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Rare event that amplified Australia’s 2019 fires unlikely to reoccur

Researchers using U supercomputers study how a rare atmospheric phenomenon affects the weather.

This article is adapted from a research brief by the ARC Centre of Excellence for Climate Extremes. Find the original here. The authors, Martin Jucker of ARC Centre of Excellence for Climate Extremes and Thomas Reichler of the University of Utah, are co-authors of the study.

In the Southern Hemisphere spring of 2019 the usually very strong winds in the stratosphere, about 186 mph (300 km/h) at a height of 18.6 miles (30 km) almost completely collapsed within a matter of days —a so-called Sudden Stratospheric Warming (SSW) was underway. These events high in the atmosphere are known to influence the wind structure at the surface and cause anomalous weather conditions at the ground. The stratosphere affects surface weather and climate on a global scale, and ongoing global warming leads to major changes of this influence.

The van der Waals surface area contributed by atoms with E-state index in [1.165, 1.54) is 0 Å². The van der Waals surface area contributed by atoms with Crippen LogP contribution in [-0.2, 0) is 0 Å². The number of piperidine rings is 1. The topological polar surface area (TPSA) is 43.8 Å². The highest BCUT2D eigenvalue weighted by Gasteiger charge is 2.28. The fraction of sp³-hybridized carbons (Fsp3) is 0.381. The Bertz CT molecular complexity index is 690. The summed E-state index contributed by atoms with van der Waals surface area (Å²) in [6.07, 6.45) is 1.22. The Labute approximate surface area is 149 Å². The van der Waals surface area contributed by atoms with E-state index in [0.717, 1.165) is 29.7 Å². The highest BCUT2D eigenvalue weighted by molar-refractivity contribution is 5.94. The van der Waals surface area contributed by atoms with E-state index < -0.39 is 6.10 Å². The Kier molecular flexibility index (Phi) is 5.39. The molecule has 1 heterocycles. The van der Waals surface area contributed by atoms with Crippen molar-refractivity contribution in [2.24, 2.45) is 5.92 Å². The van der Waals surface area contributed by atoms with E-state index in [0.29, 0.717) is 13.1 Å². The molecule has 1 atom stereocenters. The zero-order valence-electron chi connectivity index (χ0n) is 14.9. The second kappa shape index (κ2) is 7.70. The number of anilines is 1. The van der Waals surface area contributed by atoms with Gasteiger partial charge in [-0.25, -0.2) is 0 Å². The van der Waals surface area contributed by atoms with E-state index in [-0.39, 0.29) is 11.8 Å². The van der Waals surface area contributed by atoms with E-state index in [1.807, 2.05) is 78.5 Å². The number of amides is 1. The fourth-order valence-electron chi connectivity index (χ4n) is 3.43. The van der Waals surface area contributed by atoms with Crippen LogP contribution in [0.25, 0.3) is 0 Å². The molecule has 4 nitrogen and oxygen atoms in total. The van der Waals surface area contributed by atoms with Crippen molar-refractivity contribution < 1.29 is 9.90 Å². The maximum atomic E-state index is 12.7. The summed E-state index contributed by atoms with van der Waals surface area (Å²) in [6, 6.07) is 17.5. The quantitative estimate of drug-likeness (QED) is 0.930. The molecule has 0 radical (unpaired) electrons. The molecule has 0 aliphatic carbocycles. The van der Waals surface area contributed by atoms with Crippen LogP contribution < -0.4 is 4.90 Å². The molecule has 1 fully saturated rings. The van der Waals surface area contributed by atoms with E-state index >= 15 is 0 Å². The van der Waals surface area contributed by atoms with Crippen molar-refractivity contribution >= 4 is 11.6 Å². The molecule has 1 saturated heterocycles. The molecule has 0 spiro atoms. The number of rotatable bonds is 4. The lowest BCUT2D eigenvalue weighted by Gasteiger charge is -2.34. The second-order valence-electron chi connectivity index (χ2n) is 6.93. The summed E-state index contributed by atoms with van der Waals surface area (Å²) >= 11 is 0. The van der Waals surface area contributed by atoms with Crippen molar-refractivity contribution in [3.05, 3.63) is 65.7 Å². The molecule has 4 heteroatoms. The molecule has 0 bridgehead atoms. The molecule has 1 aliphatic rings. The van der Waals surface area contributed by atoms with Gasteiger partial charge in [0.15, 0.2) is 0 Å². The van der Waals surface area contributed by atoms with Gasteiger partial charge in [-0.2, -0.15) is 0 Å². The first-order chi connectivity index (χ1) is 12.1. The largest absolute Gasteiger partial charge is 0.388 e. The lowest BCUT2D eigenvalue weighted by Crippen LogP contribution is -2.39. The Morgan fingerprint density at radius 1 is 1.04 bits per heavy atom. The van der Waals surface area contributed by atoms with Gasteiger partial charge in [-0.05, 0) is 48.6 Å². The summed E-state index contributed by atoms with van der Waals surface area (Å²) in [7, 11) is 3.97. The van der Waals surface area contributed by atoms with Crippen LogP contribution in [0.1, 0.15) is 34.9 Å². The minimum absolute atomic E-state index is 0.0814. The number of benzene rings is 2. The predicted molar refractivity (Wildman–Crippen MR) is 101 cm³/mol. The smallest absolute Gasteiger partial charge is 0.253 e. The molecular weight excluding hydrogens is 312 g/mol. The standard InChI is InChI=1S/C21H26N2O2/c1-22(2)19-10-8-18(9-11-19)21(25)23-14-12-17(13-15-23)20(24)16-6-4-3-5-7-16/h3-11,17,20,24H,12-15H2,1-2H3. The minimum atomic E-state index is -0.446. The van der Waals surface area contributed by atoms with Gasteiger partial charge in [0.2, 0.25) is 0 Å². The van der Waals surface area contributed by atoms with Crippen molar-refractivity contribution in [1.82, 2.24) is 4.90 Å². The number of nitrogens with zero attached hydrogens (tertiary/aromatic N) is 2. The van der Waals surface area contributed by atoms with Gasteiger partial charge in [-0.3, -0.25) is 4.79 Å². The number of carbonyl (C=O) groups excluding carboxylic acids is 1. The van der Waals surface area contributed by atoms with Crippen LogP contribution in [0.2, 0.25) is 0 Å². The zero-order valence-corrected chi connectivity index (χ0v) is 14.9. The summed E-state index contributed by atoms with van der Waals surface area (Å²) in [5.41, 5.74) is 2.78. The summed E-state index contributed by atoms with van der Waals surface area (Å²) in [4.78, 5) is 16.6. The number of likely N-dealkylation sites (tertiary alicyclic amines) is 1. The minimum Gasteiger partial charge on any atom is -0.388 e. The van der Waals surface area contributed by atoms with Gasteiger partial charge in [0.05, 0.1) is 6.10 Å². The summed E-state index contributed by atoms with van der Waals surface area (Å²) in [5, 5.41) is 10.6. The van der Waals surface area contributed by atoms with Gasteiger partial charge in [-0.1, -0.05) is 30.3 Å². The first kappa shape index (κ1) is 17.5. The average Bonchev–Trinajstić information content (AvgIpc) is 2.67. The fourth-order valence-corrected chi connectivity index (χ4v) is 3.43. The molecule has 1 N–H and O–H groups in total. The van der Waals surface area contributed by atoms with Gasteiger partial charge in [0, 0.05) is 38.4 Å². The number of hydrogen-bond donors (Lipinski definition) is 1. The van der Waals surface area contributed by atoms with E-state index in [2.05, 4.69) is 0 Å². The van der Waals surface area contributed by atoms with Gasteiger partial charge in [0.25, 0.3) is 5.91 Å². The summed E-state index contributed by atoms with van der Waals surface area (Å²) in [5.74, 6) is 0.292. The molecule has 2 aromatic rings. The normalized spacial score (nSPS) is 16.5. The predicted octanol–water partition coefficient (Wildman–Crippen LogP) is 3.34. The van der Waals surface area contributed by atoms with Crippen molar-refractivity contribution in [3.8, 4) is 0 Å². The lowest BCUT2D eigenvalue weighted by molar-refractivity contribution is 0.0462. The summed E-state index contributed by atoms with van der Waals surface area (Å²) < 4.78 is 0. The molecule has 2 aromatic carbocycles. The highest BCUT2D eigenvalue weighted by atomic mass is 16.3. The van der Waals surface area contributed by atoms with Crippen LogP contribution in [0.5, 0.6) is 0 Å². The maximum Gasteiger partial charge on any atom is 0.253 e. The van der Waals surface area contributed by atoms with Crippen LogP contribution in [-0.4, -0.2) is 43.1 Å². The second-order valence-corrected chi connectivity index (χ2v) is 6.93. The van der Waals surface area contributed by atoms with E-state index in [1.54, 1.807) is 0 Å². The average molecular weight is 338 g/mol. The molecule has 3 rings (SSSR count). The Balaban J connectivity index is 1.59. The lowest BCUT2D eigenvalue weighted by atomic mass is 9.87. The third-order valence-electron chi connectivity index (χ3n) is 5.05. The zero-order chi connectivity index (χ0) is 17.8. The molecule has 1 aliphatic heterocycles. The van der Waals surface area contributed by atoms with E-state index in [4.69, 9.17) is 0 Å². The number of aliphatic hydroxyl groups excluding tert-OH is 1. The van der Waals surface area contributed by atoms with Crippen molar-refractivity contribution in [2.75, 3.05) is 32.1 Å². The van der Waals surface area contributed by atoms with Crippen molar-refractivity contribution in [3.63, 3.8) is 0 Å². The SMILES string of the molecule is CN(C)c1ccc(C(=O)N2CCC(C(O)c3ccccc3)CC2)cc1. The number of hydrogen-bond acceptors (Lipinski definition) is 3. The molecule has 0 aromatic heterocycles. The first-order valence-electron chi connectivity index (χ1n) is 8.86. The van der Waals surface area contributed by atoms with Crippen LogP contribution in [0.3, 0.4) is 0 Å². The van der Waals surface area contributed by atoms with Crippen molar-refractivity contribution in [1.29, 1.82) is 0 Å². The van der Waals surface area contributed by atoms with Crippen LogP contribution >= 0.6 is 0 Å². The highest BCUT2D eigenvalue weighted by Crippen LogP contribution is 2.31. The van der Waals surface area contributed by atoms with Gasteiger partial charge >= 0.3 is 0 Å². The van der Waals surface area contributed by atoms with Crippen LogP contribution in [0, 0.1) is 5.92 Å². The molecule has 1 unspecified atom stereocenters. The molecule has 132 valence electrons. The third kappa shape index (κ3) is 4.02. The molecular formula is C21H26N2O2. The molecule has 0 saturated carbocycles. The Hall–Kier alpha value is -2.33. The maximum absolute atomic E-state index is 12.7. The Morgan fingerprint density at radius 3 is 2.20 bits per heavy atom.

That’s why in early September, the stratospheric research community argued that something very rare was happening and might make things much worse.

Unfortunately, the researchers were right.

The spring of 2019 was exceptional for Australia: Scorching heat, the culmination of a three-year drought, and bushfires raging much earlier in the season than any other time in recorded history. By summer, the burning and related loss of flora, fauna and human lives, as well as respiratory health impacts, were at a disastrous scale. While the reasons for this devastating natural catastrophe were many—and still are subject to intensive research—a new study in Geophysical Research Letters shows how rare one of the main contributors to that extreme fire weather was, and how in a future warmer world it will become even rarer to the point of being almost impossible.